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Mike Jones - KEEPING UP

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Thursday, March 21, 2019
Dollars and Sense
Thursday, April 25, 2019
Picking your poison


As Seen On TV
Like you, I watch fishing on television. Most of the time, I do so with casual interest, hoping to find a small nugget I can file for future reference. If I really learn something, I consider that a bonus. What I don’t like to do is unlearn something.

The problem — as I see it — is that even professionals can have bad habits. Or, they ascribe to some of the same balderdash we often do. To be clear, I’m not referring to strategy or lure choices or any of the mental gymnastics required of a cast-for-cash fisherman. No, I’m talking about mechanics. You know, the muscle-memory basics of putting a fish in the boat; the stuff we no longer have to consciously think about.


Of all the transgressions at an angler’s fingertips, the one you would assume professionals have overcome are those committed right at the boat. I mean exactly at the location where one would expect every fiber of their being and every second of their experience to be used with absolute precision. Yet, over the last two decades or so, this is where most of the experimentation has taken place.


I’m not sure of the exact chronology, but a sea change in landing technique sent a wave of pros running back to the driver’s console where, among a veritable parts list of potential trouble spots including power shifter, electronics, windshield and steering wheel, they collectively decided this was the most effective place to cradle and land a fish. Closer to the water, alright, fair enough. But also in a seated position, which pretty much makes this decision a full-commit proposition. If something does go terribly wrong, getting back up and back into the fight — particularly if one is encumbered by a heavy jacket or rain gear — throws up some huge question marks. Strategi­cally imaginative or tactically insane?


If you believe in coincidences (which I do not), this penchant for landing fish in perhaps the most congested area of the boat magically coincided with another questionable activity. At more or less the same time, it became fashionable to scramble around the boat dodging cameramen and other less mobile objects in completing the process. In a professional sport where the participants are constantly alluding to eliminating mistakes, making good decisions and streamlining their performances, I can’t see how any of this bass boat ballet (my apologies to ballerinas everywhere) even remotely checked any of those boxes.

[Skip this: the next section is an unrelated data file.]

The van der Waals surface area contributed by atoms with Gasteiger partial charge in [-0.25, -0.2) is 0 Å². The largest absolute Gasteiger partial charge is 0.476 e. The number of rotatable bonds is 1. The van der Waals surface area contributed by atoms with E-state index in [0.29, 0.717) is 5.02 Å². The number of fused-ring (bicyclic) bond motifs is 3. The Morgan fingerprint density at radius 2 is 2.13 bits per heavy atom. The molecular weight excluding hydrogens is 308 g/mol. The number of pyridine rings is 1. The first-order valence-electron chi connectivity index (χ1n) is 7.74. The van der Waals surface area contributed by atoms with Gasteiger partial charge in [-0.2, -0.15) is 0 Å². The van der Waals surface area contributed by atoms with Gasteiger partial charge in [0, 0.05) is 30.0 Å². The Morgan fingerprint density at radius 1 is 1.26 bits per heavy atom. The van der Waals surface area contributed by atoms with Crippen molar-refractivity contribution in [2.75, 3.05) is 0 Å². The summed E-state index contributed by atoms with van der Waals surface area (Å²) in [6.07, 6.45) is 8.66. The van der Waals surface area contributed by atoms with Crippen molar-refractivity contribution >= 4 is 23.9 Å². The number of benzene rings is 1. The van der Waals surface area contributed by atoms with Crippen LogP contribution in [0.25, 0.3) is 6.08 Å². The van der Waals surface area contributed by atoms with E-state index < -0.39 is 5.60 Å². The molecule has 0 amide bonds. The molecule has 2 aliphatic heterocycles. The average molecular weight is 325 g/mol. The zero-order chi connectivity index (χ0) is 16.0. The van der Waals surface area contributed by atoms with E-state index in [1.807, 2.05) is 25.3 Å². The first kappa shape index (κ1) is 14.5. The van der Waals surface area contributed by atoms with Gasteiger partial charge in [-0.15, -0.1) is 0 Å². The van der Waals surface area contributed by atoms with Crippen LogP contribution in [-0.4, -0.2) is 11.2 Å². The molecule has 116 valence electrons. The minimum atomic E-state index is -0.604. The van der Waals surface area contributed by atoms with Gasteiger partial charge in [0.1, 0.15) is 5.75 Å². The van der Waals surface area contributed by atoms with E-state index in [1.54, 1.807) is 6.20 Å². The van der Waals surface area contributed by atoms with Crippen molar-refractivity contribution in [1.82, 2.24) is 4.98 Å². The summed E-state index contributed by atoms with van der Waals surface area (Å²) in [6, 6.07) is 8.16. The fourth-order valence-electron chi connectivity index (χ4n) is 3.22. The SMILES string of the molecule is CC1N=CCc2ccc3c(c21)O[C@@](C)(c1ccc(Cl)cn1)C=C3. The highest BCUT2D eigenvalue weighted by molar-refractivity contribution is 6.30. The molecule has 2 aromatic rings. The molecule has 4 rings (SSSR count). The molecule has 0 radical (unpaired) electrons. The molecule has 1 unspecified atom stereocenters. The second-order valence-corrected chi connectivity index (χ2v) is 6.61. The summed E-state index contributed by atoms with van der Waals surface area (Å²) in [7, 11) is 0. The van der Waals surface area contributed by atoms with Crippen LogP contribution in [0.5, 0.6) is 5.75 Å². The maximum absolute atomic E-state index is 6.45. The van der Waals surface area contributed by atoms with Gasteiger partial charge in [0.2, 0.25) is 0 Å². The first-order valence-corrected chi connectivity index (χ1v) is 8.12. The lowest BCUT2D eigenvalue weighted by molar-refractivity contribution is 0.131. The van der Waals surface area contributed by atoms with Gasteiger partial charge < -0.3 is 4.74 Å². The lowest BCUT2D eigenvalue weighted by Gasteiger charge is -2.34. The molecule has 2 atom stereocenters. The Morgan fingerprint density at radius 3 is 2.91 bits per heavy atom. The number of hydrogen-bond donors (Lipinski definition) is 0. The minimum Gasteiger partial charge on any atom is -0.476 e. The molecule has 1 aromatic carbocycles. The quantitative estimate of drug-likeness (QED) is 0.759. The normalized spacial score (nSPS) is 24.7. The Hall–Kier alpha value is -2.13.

Does the need ever arise for doing something crazy? Of course it does. The very nature of fishing sometimes puts us in situations where one needs to be creative. But, unless you are constantly out of position and always fishing in areas resembling the apocalyptic world of a Mad Max movie, it is usually the exception, not the rule. It is even less the rule — or should be — for anyone fishing out of an $85,000 bass boat. I sometimes wonder what their troll­ing motor sponsors are thinking. “What?” Our motor wasn’t working?”


And, while we’re on the subject of bigger fish, may I offer my humble professional opinion? In a career largely predicated on catching bigger fish, I can say with absolute certainty that among the options available to an angler in subduing a mammoth fish, running around the boat should not be your first instinct. Remaining under control should be. Remember, every movement of your rod is just as important after the hookset as it is before.


Modern fishing rods are responsive, powerful and ridiculously lightweight, producing maximum output from minimum input. Coupled with low-stretch braid and fluorocarbon, the fish knows what you’re trying to do. If you’re under duress or in tight quarters, there’s pretty much no other choice than putting the wood to them. But, in the vast majority of big fish encounters, the key is in leading them to the boat, not forcing them. With larger specimens, there is a premium on being counterintuitive. Rod movements should be smooth and purposeful, done calmly and without violent or sudden changes in angle or force. This, of course, rules out what is commonly called crossing over.


Crossing over the rod is a rather self-descriptive phrase in that it describes the rapid movement of the rod from one side to the other which, up until a few decades ago, identified an angler as someone lacking in basic fish-fighting skills. Then, somehow, it became a thing, one adopted by crankbait fishermen who considered this risky maneuver a worthwhile risk in attempting to get a better hookset.


So, let’s follow the logic here: You work hard to catch a fish. You hook one. Then, at the most critical juncture of the fish-fighting process, you swing your rod violently across the compass in hopes of affecting a more positive hookset? Pardon me if I pause for a moment to slip on my hip boots. While I have been fortunate enough to share the boat with a veritable Who’s Who of great anglers, I have never seen this technique work with any degree of consistency — in real life, or on tele­vision — that would entice me to include it in my personal skill set. Yet, the practice persists nearly every weekend on a cable channel near you.


Just why anyone would adopt techniques where the downside leads underground and the upside could barely peek over a blade of grass is beyond me. Math was never my strength but I do understand percentages. What I’m probably overlooking is the power of the television camera. It makes people do strange things. It also makes the people who watch these strange things do them. Don’t.


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